Profs. Alex Halliday and Eric Essene from the department of Geology relied heavily on the reactor for their research in Ar-40—Ar-39 aging, and sent strong praise of the reactor. Gary Was from the department of Nuclear Engineering and Radiological Sciences explained that over 15 NERS courses rely on the reactor, as well as nearly every professor's research. The Museum of Anthropology also suggested that the loss of the reactor would have serious adverse impacts on the students and faculty. Several other departments, such as the Chemistry department, said that they had not used the reactor in 30 years and did not plan to in the future.
Outside the University community, the Michigan State University Department of Geological Science, Louisiana State University, the University of Nevada Las Vegas, Buchtel College of Arts and Sciences, the University of California Santa Barbara, the University of Georgia, Oak Ridge National Laboratory, NIST, the NRC, Sandia National Labs, EPRI, Ford, and GM all expressed interest in keeping the reactor operational, while NASA (among others) had no interest.
The final decision was to shut down and decommission the reactor. The statement given by UM Vice President for Research was:
In recent years, however, the reactor's use by the U-M academic community has declined substantially to the point where the bulk of the users now come from the federal government and industry. Given this change, the University can no longer justify the reactor's substantial cost of operation, which now largely subsidizes non-University users.
Though the reactor has been shut down since 2003, the space that housed the reactor has seen little activity past the decade long dismantling of the reactor. In recent years, however, the University of Michigan has begun transforming the old reactor space into lab areas for the Nuclear Engineering and Radiological Sciences Departments at the University of Michigan. In late 2015 the University began a $12 million dollar renovation of the space, now designated as the "Nuclear Engineering Laboratory"
A typical full-power cycle consisted of 10 days at 2 MW followed by 4 days of shutdown maintenance, for a weekly average of 120 full-power hours. At this rate, 16 new fuel elements were required each year.Reactor
Power: 2 MW
Moderator: Light water
Core Volume: 6 cubic feet (0.17 m3)
Lattice Configuration: Grid, 8 × 6
Standard: 41 elements
Control: 4 elements
Normal Average Thermal Power Density: 333.33 kW/ft3
Vessel Pressureg: 8.7 psi (60 kPa)
Vessel Temperature: 100 °F (38 °C)
Configuration: 18 curved fuel plates containing 0.167 kg of U-235.
Composition: UAlx in 5214 Aluminum matrix
Clad Composition: 6061 Aluminum
Frequency of refueling: 3 elements and 1 control element every 5 months
Normal element lifetime: 900 MWd
Flow direction: Vertically down through core
Pump: 25 hp (19 kW) centrifugal pump and gravity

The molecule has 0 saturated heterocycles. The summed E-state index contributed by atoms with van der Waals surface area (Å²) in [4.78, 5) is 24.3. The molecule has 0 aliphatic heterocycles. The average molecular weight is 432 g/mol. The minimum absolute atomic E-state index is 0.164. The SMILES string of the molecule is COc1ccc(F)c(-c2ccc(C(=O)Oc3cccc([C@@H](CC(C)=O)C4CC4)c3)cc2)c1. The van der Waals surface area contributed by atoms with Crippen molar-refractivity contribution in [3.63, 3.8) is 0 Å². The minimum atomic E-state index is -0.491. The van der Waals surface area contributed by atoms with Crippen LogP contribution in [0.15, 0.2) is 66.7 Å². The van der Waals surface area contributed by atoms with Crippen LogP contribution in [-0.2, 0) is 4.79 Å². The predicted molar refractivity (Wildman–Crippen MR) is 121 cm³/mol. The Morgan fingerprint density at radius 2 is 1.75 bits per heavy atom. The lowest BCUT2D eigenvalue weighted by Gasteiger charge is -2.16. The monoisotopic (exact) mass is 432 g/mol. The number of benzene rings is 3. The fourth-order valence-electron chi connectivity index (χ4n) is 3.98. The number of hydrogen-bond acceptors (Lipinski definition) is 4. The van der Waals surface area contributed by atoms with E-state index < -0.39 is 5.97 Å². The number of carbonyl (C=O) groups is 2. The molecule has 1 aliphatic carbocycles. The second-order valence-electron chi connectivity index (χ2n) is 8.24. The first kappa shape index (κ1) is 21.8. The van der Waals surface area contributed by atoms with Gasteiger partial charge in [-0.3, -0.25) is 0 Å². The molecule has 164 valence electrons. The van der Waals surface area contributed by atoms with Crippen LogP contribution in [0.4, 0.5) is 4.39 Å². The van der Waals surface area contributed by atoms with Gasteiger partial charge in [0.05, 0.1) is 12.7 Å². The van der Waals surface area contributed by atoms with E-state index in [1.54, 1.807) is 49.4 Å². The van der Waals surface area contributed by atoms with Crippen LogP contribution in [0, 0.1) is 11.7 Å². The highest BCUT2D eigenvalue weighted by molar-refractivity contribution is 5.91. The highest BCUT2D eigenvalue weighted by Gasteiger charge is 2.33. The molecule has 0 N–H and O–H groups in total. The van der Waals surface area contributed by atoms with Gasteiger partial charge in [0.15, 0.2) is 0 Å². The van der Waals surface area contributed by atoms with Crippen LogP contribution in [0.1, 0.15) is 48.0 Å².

Normal flow rate: 1,000 US gallons (3,800 l) per minute
Normal inlet temperature: 43 °C (109 °F)
Normal temperature rise: 7-8 degrees (13.5-14.0 F)
Forced outages in past 5 years (in 1997)
Personnel Error: 7
Power increase: From 1 to 2 MW, August 5, 1963
Fuel conversion From U-Al to U-Alx, November 1978
Enrichment change: from 93% to 19.5%, December 1981
Beamports: 10 horizontal
Thermal Neutron Flux: 7008100000000000000♠1.0×108 n/cm2/s
Fast Neutron Flux': 7006100000000000000♠1.0×106 n/cm2/s
Gamma Dose Rate: 6998277777777777777♠1.0×104 rad/h
Hot Cells: 2, One connected to reactor pool by waterlock.
Irradiation Racks: 3 spent fuel racks
Gamma dose rate: 6999125000000000000♠4.5×104 rad/h
Pneumatic Tubes:One on west core face
Thermal Neutron Flux: 7012200000000000000♠2.0×1012 n/cm2/s
Fast Neutron Flux': 7010200000000000000♠2.0×1010 n/cm2/s
Thermal Column: Inoperative (The reactor was built with a thermal column, to be a large source of thermal neutrons. However, the column began leaking early in its life and was put out of commission. )
Principal isotopes produced: fluorine-18, chlorine-36, bromine-80, bromine-82, iodine-131, sodium-24, lanthanum-140, cesium-134m.
W. W. Meinke, "Pneumatic Tubes Speed Activation Analysis", Nucleonics 17, No. 9, 86-89, September 1959.
C. W. Ricker and W. R. Dunbar, "FNR Shim-Safety Rod Deformations", Nuclear Science and Engineering, 9, No.3, March 1961.
Billella, Gomberg, Gould, "Immunity of Mice to Schistosoma Mansoni", MM-PP-54-1, March 1961
W. Wegst Jr., "Wavelength Dependent Effects of Low Energy X-Rays on Mammalian Tissue Cells, MMPP-196-2, April 1963.
Bullock, Daniels, King, "A Reactor Core Modification to Enhance Beams for Thermal Neutron Spectrometers", Annual Meeting of the American Nuclear Society at Gatlinburg, TN, June 21–24, 1965.
R. D. Martin, "Control-Rod Material Problems of Research Reactors", Nuclear Safety, 10, No. 1, 63-72, January 1969.
Docket No. 50-2, "Safety Evaluation Report related to the renewal of the operating license of the training and research reactor at the University of Michigan", NUREG-1138, US NRC, July 1985.
Reed Burn, "The U of Michigan's Ford Reactor and Phoenix Lab: Benefiting Humankind", Nuclear News, 65-69, June 1993.